modern version of the Faaborg Chair designed by Kaare Klint and made by Rud. Rasmussen

 

From the late 1930s and all the way through to the last Cabinetmakers' Exhibition in 1966, A J Iversen showed furniture designed by Ole Wanscher.

A number of variations were produced of chairs in this style, one with a deeper back rest and another with a bowed front to the seat. This form of chair remained popular through the 50s and 60s - with the back rest running round into the arm rests and the curve supported at the front by the front legs taken up as posts. This gives the frame of the chair structural integrity so, although the legs are relatively thin and certainly elegant, the construction is so precise that stretchers can be omitted.

The upholstery for the seat is interesting with a thin pad with what appears to be an internal plywood frame with canvas webbing to form a thin profile and the main rails of the seat itself are relatively shallow so the chair is remarkably elegant … compare this with, for instance, the chair by Kaare Klint for the Thorvaldsen Museum with a deep seat rail to form a more robust chair or with the Faaborg Chair from 1914 to which it is obviously related.

In the view from below it becomes clear that the front, back and side rails of the seat are separate pieces that are housed into the legs. The back legs are set an angle so the square cross section of the legs are flush with the curve of the back and there are blocks of wood across the inside to reinforce the join where the wood of the frame of the seat is housed into the legs and these blocks also support the upholstered seat itself. Similarly, at the front, curved angle pieces or brackets reinforce the join of the side frame and front frame to the front post and again provide the main support for the seat.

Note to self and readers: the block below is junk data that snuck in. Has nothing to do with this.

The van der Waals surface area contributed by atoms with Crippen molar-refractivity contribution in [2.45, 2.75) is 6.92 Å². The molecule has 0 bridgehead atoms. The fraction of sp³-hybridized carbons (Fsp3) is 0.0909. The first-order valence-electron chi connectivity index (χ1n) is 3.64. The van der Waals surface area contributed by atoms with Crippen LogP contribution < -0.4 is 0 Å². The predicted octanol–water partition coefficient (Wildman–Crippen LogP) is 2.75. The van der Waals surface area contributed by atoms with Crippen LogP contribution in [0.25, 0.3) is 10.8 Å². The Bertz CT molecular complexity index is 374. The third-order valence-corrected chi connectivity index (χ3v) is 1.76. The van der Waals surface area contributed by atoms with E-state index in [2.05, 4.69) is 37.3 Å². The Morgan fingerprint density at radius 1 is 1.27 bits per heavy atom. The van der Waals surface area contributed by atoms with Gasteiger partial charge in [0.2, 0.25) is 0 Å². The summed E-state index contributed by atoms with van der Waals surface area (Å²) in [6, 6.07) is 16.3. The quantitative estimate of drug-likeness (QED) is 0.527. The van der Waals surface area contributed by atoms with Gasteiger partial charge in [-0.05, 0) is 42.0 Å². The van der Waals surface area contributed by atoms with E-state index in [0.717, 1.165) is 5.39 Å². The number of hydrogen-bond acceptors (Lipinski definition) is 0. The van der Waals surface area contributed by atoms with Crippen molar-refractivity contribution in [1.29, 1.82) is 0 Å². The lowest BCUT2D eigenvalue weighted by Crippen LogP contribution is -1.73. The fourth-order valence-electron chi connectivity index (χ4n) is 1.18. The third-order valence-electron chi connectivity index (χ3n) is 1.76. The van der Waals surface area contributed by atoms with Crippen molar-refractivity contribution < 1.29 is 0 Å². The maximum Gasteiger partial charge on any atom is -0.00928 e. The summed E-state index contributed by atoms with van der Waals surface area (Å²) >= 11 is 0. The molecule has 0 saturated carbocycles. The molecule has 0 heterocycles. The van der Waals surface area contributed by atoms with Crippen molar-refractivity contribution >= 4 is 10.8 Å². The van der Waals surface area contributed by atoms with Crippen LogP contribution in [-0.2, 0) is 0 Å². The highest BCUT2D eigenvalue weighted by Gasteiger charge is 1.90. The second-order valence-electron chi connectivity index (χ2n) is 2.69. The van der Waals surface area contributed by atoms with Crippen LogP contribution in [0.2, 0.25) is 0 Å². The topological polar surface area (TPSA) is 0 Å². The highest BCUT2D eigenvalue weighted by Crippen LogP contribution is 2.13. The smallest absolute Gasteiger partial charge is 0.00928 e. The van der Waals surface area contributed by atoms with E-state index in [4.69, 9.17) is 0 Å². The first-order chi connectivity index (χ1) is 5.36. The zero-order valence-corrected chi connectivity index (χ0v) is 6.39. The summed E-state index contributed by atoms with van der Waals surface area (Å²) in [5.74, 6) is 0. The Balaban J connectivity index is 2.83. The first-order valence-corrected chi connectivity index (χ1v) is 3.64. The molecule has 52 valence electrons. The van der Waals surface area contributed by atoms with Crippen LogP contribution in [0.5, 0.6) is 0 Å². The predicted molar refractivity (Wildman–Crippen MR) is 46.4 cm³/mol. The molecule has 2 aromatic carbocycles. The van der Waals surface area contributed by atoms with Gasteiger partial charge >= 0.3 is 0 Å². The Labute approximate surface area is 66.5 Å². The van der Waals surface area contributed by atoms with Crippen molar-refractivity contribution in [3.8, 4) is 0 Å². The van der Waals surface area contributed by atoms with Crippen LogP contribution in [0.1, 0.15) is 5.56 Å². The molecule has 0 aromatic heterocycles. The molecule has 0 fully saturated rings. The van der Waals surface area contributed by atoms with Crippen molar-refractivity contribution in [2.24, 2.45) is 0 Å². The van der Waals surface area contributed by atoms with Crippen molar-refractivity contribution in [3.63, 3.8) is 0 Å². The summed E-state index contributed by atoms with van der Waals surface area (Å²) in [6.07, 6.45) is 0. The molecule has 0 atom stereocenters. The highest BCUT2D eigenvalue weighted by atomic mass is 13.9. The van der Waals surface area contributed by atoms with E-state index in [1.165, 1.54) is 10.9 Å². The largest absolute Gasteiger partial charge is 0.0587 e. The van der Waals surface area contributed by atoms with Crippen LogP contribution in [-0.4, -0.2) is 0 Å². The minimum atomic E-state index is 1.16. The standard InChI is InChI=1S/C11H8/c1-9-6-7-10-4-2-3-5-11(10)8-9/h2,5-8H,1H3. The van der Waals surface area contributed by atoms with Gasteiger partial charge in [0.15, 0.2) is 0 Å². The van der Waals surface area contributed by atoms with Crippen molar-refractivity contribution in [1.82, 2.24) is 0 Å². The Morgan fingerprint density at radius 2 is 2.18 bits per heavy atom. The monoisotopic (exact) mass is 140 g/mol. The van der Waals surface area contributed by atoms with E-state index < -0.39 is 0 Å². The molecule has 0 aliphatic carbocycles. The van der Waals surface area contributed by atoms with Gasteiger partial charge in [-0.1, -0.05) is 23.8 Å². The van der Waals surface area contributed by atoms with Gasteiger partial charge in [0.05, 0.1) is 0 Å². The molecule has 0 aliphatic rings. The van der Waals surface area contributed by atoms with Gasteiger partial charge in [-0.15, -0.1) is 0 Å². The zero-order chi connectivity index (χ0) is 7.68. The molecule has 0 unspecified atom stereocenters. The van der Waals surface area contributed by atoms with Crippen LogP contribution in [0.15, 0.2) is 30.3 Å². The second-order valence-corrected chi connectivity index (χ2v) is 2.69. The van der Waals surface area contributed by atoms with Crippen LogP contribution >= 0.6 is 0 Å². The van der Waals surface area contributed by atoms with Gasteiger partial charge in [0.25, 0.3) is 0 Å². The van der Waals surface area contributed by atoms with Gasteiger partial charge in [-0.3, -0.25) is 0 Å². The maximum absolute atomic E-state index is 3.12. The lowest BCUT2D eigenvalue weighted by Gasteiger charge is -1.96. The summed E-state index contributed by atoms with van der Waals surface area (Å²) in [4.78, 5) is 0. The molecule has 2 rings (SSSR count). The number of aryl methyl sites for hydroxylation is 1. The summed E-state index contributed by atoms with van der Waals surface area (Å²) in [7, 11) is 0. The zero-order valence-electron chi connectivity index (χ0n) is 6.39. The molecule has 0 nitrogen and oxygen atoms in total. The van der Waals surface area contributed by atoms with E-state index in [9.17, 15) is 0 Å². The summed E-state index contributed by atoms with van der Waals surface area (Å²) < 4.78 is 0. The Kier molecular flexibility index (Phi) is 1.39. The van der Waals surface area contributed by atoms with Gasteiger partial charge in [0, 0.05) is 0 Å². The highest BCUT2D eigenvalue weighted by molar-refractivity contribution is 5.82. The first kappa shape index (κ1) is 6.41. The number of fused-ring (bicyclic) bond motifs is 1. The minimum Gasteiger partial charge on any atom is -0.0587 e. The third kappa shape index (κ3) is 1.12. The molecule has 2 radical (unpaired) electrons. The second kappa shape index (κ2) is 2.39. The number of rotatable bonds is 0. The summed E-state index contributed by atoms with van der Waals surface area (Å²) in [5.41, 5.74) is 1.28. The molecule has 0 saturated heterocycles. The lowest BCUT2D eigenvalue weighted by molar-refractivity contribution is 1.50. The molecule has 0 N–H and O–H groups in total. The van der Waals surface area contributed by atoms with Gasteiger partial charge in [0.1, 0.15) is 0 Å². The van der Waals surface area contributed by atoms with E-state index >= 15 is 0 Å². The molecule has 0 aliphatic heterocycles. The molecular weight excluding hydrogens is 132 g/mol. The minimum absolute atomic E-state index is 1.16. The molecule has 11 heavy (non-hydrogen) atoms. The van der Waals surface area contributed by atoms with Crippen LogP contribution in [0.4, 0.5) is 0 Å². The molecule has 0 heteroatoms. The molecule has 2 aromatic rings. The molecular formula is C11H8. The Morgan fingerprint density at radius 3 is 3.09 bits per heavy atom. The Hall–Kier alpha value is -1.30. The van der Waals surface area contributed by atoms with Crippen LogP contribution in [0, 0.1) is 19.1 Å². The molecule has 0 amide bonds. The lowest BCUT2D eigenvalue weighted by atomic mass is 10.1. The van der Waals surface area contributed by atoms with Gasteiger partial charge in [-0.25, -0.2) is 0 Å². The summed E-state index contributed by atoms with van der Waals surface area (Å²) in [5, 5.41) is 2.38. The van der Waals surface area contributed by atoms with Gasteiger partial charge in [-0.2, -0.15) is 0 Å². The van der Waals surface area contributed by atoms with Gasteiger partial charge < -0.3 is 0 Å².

The back rest and arms are formed from four pieces of wood with a tight zig-zag join and like several of the chairs designed by Wegner the back rest is thicker and vertical but where the wood curves round into the arm rests these are thinner and set flat but the effect it so subtle here that it is far less sculptural - far less dramatic. 

The outer ends of the arm rests swell out slightly in width and are rounded off. Perhaps the strongest feature is the continuous horizontal line of the underside of the back rest and arm rests that, with the straight and horizontal line of the front rail of the seat, gives the chair a certain sharpness or sense of line that marks it out clearly from work by Juhl or even from designs by Wegner. 

The front legs are vertical but above the front rail of the seat they taper in thickness and curve outwards slightly to the sides and the back legs or rather the back posts are curved for the full height in a gentle arc so their silhouette, with the leg curving out and away to the floor, is a late echo of the Klismos form.

In his review of the Cabinetmakers' Exhibition in 1962, Bent Salicath in Dansk Kunsthåndværk makes an interesting comment on the furniture shown that year when Wanscher and Iversen showed a version of this chair in rosewood with a more pronounced bow to the front rail of the seat and there was a companion chair with the same frame and seat but a high-arched backrest that was upholstered and covered with leather:

"Ole Wanscher might be called the philologist of furniture making. His chairs are constructed with a stringency which seems almost grammatical, and they betray a great feeling for the linguistic qualities of the dimensioning. He devotes himself to bringing out clearly pronounced forms in his furniture." *

 

notes:

 * Quotation from Dansk Møbelkunst Gennem 40 År Volume 4, page 198

As a student, Ole Wanscher studied under Kaare Klint at the Danish School of Art and Design and then, from 1924 until 1927, worked with Klint before establishing his own office. On the death of Klint in 1955, Wanscher succeeded him as professor at the Royal Danish Academy of Fine Arts and remained there until his retirement in 1973.

A J Iversen was a major figure in the guild of cabinetmakers and he is recognised as one of the great furniture makers of the 20th century but this partnership with Wanscher can be seen, with hindsight, as marking the end of an era. Jacob Kjær, another major figure in the guild, had died in 1957 and this period is marked by increasing doubts and rising pressure as the furniture factories became more and more powerful and as the demand for good furniture meant more and more a demand for good design but at a price more people could afford.